Stevie Phillips enters the Garland narrative in its tawdry, final act, when even Judy apologists struggle to manipulate the facts. By that time, Judy Garland (the person), was a sad, lonely lady with advanced addiction issues struggling to make a living and blaming everyone else for her troubles (reference the late night drunken autobiography tapes for proof). This is classic addict stuff. According to Phillips, who survived the psychodrama of being Judy’s de-facto personal assistant to become a highly regarded talent manager and film producer with a long list of credits, (hence the book’s clunky title), life with Judy in the early-1960s made for a pretty harrowing coming-of-age story. For the rest of us, it just makes for compelling reading.
Phillips communicates both the good and the bad with great empathy and respect and refreshing regard for the facts. This will, no doubt, piss some people off. But here’s the thing: it’s 2015 and unless you’re a TCM junkie or a gay man over 40, nobody cares anymore. The piano bars are gone and young, assimilated gay men have no need for the Judy Garland victim narrative. I’m told that the gays no longer automatically receive a commemorative copy of Judy at Carnegie Hall upon coming out. How times have changed. Think of it this way: in this era of reduced attention spans, reality TV, and auto-tuned singers who are really talentless strippers, Phillips’ salacious stories are Judy’s best chance for continued survival with millennial homosexuals. Sadly, to many of them Garland’s singing sounds like Jeanette MacDonald did to us: formal, fussy, arcane, corny. Don’t believe me? Try playing “The Trolley Song” for a young gay kid who isn’t into Broadway: total disconnect. They grew up listening to Britney Spears and that, my friends, is what we’re up against. This is very sad indeed, but part and parcel to why I am now a writer and no longer a record executive. After a bizarre life of achievement, the demographics are against the Garland legacy, which may now actually depend on not obfuscating the facts so Judy can remain America’s symbol of innocence. Toward that end, the Garland estate should send Stevie Phillips flowers and a note of gratitude.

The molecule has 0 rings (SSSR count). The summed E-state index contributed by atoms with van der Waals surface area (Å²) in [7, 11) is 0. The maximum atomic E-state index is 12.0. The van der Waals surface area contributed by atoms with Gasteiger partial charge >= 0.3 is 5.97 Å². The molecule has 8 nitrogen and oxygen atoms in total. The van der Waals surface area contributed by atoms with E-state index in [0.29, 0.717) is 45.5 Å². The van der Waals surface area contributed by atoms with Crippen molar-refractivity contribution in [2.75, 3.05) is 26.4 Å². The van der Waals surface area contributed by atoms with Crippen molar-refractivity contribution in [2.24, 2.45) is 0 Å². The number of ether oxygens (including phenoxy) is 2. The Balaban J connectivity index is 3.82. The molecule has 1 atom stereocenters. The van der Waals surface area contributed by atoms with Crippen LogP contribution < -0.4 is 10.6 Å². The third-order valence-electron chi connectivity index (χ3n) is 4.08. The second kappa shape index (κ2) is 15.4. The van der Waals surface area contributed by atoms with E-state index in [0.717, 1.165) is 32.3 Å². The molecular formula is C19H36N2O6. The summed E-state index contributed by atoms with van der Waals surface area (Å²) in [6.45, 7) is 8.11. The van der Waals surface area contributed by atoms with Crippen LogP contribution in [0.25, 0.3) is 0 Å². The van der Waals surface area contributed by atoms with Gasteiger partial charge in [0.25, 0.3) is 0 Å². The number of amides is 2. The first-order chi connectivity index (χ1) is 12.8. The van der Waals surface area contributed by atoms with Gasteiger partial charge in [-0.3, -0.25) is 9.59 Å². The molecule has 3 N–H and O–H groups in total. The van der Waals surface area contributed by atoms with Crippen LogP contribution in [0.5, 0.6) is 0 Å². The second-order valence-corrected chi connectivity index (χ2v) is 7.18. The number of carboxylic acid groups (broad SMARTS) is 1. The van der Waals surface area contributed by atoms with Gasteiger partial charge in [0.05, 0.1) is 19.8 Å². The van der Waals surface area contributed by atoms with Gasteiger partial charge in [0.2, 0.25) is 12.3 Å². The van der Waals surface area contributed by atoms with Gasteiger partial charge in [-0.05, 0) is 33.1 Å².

After Garland’s death, Phillips, who clearly had the stomach for this sort of thing, became a first-tier manager and producer herself, whose star clients were Liza Minnelli and Robert Redford, whom Phillips represented during their biggest years. There is some great post-Garland material in the book as well (we all must give Liza tremendous credit for her incredible survival instincts but, let’s face it, handling Liza might not be described as a walk in the park), but it’s the Garland stuff that resonates most.
In the end, this is Stevie Phillips’ story, expressed with humor and a surprising amount of humility for a Hollywood power broker. Some may not want to believe that, say, Judy Garland accidentally lit herself on fire and Phillips had to “put her out,” and what that conflagration might say about who Judy Garland really was, but it’s Stevie’s narrative and it belongs to her. We are all free to draw our own conclusions.
A version of this piece appeared in Huffington Post.